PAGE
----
Vaccines, Deworming, Spay-Neuter
The Good Neighbor Vet mobile clinic pops up at grocery and pet stores, offering low-cost deworming, flea prevention and vaccines.
Ask your vet, but local pet nonprofit Animal Aid lets clinics apply for a grant each month to cover a pet's medical costs up to $500.
In December, the Pongo Fund instated a mobile hospital program with full surgical capacity. You can apply on the program's website.
For pet owners who are homeless or living in extreme poverty, the Portland Animal Welfare Team offers free veterinary care and prescriptions—plus spaying and neutering funded by Animal Aid's C-SNIP program.
Pet adoption and rescue agency the Pixie Project also offers low-cost care to low-income and homeless pet owners.
DoveLewis Animal Hospital's Velvet Financial Assistance Fund offers up to $750 for emergency care, on a discretionary basis.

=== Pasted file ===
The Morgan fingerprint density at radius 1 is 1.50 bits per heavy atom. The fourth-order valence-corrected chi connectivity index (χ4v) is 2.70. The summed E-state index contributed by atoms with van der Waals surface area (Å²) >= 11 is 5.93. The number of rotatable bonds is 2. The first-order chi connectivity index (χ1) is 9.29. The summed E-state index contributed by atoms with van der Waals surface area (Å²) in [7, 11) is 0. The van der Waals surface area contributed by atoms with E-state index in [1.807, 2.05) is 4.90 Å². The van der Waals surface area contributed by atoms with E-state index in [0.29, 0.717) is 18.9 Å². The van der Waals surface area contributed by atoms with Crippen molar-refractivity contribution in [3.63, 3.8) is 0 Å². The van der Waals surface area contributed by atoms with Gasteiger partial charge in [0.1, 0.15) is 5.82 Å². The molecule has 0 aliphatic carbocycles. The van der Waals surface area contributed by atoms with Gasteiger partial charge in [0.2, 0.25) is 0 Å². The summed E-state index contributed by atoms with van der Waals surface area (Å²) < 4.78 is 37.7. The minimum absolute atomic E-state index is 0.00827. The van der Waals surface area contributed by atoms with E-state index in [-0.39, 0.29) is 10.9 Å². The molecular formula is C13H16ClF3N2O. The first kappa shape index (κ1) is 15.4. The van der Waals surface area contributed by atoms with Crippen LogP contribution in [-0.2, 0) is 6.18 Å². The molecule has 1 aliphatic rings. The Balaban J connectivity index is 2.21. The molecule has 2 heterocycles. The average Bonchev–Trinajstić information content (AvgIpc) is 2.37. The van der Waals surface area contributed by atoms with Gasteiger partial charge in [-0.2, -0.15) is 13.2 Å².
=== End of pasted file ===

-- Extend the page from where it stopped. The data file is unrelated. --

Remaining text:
The Pongo Fund Pet Food Bank—the largest such food bank in the U.S.—offers free, high-quality dog and cat food to low-income pet owners after a consultation.
Cat won't stop peeing in your shoes? The Oregon Humane Society Behavior Help Line offers free training advice.
End of Life
The Oregon Humane Society, which is celebrating its 150th year and is one of the biggest pet-placement organizations in the country, offers a number of end-of-life options for pets—including euthanasia, cremation, an animal cemetery and a mausoleum.
The less ceremonious can bring deceased animals triple-bagged in plastic to the Metro North Transfer Station at 6161 NW 61st Ave.
A small number of veterinarians offer at-home euthanasia services when needed. Find a directory at multcopets.org/deceased-animals-end-life-services.